Aug 30, 2011 1:18 PM GMT
Stretching Prepares Your Body for Exercise
Stretching before exercise is a sacred ritual, but researchers have been finding that it actually slows you down. Florida State researchers recently showed that stretching before a run makes you about 5 percent less efficient, meaning you have to burn more energy to run at the same pace. This year, Italian researchers studying cyclists discovered why stretching is counterproductive. They found evidence that toe-touching stretches change the force-transmission properties of muscle fibers and alter the brain signals to muscle, reducing exercise efficiency by about 4 percent. Furthermore, there's insufficient scientific evidence that pre-exercise stretching reduces injury risk.
Loss of More than 2 Percent of Your Body Weight During Exercise Degrades Performance
This debate, popular among exercise gurus and professional trainers, centers on how much water weight an athlete can lose without sacrificing performance. Lab tests have suggested that a body-weight loss of more than 2 percent impairs athletic performance. This information has become accepted. But a study of marathon runners in France published late last year found exactly the opposite. The fastest finishers were the most dehydrated, having lost 3.1 percent of their body weight, while the slowest finishers lost only 1.8 percent. It turns out that the body has hidden reservoirs that can generate several pints of water during exercise. For example, when your body burns fat or carbohydrates to fuel muscles, one of the byproducts is H2O. So drinking water when thirsty—and no more—is the best course of action.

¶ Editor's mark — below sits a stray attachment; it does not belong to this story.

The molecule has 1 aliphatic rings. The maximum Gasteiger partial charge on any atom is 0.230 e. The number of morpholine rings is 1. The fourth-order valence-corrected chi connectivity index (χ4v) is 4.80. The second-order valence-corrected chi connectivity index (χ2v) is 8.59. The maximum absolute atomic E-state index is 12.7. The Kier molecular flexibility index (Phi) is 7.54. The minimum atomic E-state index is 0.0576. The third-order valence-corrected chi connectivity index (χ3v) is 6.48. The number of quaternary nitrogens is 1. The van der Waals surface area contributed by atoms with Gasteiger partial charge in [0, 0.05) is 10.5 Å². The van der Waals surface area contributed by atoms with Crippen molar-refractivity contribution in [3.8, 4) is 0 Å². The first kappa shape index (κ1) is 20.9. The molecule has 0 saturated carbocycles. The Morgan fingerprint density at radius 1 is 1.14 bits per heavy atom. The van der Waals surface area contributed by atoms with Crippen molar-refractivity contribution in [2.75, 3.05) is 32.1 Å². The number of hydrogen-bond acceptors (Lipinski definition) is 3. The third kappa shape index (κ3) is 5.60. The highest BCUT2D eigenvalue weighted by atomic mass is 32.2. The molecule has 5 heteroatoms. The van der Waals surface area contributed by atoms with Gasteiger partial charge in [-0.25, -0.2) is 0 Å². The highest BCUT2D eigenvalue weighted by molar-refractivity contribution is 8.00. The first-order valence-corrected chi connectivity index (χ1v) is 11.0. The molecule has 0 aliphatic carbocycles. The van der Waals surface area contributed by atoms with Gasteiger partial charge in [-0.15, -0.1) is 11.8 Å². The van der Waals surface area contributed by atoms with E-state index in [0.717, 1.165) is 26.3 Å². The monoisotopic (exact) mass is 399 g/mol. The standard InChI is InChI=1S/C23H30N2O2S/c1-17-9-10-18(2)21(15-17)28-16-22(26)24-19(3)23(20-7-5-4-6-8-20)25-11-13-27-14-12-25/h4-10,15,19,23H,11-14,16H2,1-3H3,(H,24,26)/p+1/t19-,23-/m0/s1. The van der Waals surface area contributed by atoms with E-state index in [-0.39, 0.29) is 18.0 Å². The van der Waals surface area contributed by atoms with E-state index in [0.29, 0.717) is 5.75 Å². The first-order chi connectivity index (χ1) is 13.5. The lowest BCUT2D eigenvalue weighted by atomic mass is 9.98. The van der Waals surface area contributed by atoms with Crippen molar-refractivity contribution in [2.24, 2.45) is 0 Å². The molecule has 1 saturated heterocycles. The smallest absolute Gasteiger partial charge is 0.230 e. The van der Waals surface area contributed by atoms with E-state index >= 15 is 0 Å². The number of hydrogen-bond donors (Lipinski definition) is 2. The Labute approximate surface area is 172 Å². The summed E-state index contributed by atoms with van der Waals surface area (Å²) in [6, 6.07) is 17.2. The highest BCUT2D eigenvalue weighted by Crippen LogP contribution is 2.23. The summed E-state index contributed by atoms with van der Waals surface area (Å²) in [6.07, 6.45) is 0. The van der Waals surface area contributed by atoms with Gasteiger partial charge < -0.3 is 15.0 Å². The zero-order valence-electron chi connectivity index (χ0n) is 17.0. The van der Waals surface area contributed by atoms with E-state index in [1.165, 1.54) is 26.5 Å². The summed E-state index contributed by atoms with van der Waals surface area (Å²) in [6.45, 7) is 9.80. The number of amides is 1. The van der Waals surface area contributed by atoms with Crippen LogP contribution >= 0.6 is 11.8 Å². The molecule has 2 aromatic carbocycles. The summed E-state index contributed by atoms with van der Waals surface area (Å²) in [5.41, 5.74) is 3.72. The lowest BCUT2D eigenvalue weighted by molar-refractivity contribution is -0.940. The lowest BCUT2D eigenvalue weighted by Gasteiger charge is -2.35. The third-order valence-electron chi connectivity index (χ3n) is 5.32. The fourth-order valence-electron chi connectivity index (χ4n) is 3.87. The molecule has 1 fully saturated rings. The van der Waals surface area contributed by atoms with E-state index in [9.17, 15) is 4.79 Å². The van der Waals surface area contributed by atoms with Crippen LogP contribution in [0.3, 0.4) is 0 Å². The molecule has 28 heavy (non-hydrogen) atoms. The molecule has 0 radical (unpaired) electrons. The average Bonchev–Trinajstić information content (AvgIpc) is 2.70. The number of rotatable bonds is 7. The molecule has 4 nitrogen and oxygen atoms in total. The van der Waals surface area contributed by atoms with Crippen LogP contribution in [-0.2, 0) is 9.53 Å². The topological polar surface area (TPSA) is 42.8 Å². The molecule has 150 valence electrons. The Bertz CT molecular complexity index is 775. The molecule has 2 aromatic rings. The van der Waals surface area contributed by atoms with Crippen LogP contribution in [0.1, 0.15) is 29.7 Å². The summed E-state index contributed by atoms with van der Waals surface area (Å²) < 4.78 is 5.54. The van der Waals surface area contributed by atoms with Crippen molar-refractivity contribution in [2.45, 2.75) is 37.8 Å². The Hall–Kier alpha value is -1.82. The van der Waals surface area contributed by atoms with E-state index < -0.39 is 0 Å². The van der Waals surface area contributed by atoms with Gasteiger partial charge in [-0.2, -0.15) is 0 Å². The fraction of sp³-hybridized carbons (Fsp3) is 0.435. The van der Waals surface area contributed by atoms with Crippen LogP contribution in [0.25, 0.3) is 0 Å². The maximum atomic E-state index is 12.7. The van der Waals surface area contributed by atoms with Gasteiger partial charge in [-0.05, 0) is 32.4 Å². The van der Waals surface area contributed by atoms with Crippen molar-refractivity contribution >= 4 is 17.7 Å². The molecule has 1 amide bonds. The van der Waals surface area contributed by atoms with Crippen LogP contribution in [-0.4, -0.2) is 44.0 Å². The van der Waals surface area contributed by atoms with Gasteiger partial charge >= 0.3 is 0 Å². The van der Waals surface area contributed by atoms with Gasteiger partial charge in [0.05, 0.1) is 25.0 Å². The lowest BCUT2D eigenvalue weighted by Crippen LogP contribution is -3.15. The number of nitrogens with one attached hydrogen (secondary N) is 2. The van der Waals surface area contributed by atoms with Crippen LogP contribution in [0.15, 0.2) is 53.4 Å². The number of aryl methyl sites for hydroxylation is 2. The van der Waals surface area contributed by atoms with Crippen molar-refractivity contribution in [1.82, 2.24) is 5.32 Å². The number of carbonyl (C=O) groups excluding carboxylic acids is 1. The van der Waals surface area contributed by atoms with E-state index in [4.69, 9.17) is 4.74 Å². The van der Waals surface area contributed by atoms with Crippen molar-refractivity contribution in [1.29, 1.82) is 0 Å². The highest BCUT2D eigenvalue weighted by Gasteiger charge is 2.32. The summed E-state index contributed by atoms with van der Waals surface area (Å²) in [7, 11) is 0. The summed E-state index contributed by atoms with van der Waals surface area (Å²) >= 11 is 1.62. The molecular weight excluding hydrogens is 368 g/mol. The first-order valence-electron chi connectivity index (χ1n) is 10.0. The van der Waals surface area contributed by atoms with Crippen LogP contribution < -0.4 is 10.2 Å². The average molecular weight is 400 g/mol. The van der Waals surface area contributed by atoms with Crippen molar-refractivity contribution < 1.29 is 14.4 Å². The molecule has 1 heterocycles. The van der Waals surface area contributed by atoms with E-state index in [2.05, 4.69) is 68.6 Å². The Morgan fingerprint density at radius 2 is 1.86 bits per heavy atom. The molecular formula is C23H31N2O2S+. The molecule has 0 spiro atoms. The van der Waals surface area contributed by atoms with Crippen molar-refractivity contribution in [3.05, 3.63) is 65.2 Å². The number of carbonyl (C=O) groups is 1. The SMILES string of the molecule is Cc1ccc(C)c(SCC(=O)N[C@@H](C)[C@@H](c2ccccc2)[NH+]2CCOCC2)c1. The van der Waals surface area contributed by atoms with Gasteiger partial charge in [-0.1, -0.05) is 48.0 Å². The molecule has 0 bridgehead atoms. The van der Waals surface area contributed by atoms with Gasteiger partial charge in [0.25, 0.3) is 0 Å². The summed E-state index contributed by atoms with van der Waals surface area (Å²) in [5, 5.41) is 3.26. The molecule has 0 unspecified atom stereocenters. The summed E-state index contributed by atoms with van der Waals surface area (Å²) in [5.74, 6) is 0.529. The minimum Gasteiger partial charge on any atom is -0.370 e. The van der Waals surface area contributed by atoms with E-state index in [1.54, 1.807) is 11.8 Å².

Cold Packs In Your Hands Can Cool Your Whole Body - Useful Device or Gimmick? Texas-based Cool Palms is offering a simple new "core cooling device": a frozen gel pack that athletes strap to their palms.
DARPA-funded studies find that palm-cooling doesn't lower core temperature because the cooling surface area is too small. On the other hand, University of New Mexico researchers found that weight lifters could bench-press 30 percent more wearing palm-coolers between sets, suggesting that just feeling cool can boost performance.